And elsewhere: "however gentle you might pass into the Athenian book of death, you would always have your tresses well-garlanded."[5]
Greek Original:
Aganon: proparoxutonôs to kateagos xulon. ê to phruganôdes kai hetoimon pros to kateagênai. hoi de to apelekêton. Aganon de oxutonôs kalon. ê agathon ê hilaron, hoi de athanaton. enthen kai aganophrosunê. kai Aganoumen, anti tou kosmêsomen. kai authis: hôs an toi rheiêi men aganos Atthidi deltôi kêros, hupo stephanois d' aien echois plokamous.
Notes:
cf. generally alpha 146, alpha 147, alpha 148, alpha 149.
[1] i.e. a)/ganos (here neuter).
[2] Addendum lacking in mss ASM.
[3] i.e. a)gano/s (again, here neuter).
[4] Attested only here, but cf. the scholia to Aristophanes, Peace 398 (where a)galou=men occurs).
[5] Greek Anthology 7.36.5 (Erucius), on the tomb of Sophocles; cf. Gow and Page (252-253), alpha 1421, beta 453, and sigma 569.
Reference:
A.S.F. Gow and D.L. Page, eds., The Greek Anthology: The Garland of Philip and Some Contemporary Epigrams, vol. I, (Cambridge, 1968)
Keywords: botany; comedy; definition; dialects, grammar, and etymology; poetry; tragedy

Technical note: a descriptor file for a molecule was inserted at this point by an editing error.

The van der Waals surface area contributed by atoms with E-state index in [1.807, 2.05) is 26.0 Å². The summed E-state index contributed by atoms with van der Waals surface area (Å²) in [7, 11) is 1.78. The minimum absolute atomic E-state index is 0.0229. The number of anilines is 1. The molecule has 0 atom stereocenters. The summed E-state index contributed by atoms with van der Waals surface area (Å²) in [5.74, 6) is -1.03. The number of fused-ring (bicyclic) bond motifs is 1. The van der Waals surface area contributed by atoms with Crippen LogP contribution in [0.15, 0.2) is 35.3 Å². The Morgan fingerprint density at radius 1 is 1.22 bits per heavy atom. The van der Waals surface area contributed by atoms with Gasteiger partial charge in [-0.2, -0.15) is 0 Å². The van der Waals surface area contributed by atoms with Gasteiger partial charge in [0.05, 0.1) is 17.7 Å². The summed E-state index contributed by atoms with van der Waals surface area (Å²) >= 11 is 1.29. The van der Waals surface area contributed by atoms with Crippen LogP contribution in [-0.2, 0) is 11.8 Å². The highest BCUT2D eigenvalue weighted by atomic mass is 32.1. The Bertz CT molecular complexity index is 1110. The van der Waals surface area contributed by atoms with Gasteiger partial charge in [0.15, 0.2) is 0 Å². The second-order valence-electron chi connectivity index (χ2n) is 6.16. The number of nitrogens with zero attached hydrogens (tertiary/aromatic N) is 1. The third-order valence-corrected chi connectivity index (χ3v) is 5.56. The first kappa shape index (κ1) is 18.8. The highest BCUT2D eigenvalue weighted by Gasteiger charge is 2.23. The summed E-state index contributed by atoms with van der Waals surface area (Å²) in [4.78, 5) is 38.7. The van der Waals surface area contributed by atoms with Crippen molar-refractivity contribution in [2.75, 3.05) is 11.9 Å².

Translated by: William Hutton on 28 March 2000@23:57:06.
Vetted by:
David Whitehead (added note and keywords; cosmetics) on 9 February 2001@11:07:52.
Jennifer Benedict (tags) on 26 March 2008@01:08:32.
David Whitehead (augmented n.4; more keywords; tweaks and cosmetics) on 27 March 2008@08:01:50.
David Whitehead (augmented notes; tweaks) on 23 December 2011@05:41:50.
Ronald Allen (expanded n.5, added bibliography, added cross-references, added keyword) on 25 October 2018@15:42:25.

Headword: Agelaia staphulê
Adler number: alpha,184
Translated headword: ordinary bunch of grapes
Vetting Status: high
Translation:
[Meaning] the cheap [sort].[1]
Also [sc. attested is] a)gelai=a ["ordinary things"],[2] [meaning] those with no distinction.
Greek Original: